Pink Polka Dots junior guild raises another $86,000 for cancer research this year

Tuesday, September 30, 2014

2014 Volunteers

To Cap Off Childhood Cancer Awareness Month, 
The Pink Polka Dots Junior Guild Raises Another $86,000!


Photos and text from the Pink Polka Dots

It’s always sunny for the Pink Polka Dots’ biggest event of the year: a golf tournament with dinner and a silent auction at Legion Memorial Golf Course in Everett. The 8th Annual Sydney Coxon Memorial Golf Tournament on September 6th capped off another year of successful fundraising, bringing the total raised for the year to just over $86,000!

Each year, the Pink Polka Dots team up with Integrated Technologies, Inc. and the Coxon Family Foundation to host a fun afternoon of golf followed by an inspirational evening program.


Founded in 2006 by local 6th graders in memory of their friend, Sydney Coxon, the Pink Polka Dots are a Seattle Children’s Hospital Junior Guild funding research to cure cancer. You may have seen members selling handmade cards and gifts at the LFP Third Place Commons Holiday and Farmer’s Markets, or selling lemonade along the Burke Gilman trail this summer. This year, the Pink Polka Dots also raised money with North City’s USA Karate Academy at a self-defense workshop for college-bound teens.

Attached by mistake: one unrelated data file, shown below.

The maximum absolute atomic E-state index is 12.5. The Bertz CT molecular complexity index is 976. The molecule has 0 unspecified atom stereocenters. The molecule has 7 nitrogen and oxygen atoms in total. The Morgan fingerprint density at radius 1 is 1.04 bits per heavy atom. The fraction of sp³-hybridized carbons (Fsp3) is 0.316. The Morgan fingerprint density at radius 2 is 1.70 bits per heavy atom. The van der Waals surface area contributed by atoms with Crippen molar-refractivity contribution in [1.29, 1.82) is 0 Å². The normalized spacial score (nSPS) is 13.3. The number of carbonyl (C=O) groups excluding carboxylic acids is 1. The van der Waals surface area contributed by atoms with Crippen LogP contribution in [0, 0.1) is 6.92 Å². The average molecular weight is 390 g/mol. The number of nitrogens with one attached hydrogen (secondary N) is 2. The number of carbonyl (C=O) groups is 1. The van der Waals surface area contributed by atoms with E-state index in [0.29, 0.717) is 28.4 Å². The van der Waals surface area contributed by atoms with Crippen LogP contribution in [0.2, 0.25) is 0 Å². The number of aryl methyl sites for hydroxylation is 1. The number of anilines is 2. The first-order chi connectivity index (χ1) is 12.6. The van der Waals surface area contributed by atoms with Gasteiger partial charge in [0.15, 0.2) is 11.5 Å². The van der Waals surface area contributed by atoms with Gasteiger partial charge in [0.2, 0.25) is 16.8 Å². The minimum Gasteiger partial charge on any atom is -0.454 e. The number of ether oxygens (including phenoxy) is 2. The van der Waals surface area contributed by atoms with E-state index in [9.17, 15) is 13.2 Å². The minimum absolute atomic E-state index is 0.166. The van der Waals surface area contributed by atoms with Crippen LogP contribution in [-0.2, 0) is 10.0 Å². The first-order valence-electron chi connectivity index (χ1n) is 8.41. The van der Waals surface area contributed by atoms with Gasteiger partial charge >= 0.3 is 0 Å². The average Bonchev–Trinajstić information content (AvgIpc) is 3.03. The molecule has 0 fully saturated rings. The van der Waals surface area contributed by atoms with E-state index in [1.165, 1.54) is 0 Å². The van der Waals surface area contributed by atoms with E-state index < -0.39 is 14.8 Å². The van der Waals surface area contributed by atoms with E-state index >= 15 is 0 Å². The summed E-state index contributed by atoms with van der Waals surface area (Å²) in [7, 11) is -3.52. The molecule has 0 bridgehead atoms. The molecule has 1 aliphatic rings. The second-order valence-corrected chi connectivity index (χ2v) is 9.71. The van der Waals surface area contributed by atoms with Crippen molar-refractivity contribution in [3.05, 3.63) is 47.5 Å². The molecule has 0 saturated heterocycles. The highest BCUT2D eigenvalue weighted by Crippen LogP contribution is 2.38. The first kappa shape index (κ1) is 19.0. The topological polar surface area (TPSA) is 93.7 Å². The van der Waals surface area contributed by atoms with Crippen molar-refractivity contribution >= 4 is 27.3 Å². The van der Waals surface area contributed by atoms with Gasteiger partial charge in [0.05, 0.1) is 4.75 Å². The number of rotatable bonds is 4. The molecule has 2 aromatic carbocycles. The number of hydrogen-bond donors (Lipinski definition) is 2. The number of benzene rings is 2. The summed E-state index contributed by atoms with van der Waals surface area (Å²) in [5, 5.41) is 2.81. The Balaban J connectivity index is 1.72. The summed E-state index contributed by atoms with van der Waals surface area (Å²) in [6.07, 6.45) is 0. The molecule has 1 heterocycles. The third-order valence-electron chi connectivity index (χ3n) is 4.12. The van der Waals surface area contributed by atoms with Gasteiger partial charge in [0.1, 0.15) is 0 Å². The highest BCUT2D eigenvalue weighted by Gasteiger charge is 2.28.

In eight years, these philanthropic youngsters have contributed almost $750,000 to fund groundbreaking research for better treatments, and hopefully someday a cure, for pediatric brain tumors. The Pink Polka Dots’ fundraising proceeds support the work of Dr. Jim Olson at Children’s Hospital and the Fred Hutchinson Cancer Research Center.


The funding has allowed researchers to develop exciting new treatment methods including “tumor paint” which makes cancer cells glow for easier surgical removal, and a drug-delivery device which will increase efficacy and minimize side effects of chemotherapy treatment.


Dr. Olson’s latest effort, “Project Violet”, involves discovering and producing cancer-fighting optide drugs from natural sources, like flowers. Funding from Guilds and patient families is critical to researchers' ability to keep moving forward to save lives of children and adults with many types of cancers, and potentially other diseases like Alzheimers and diabetes.

To read more about the research, and make a donation to the Pink Polka Dots, visit their website 


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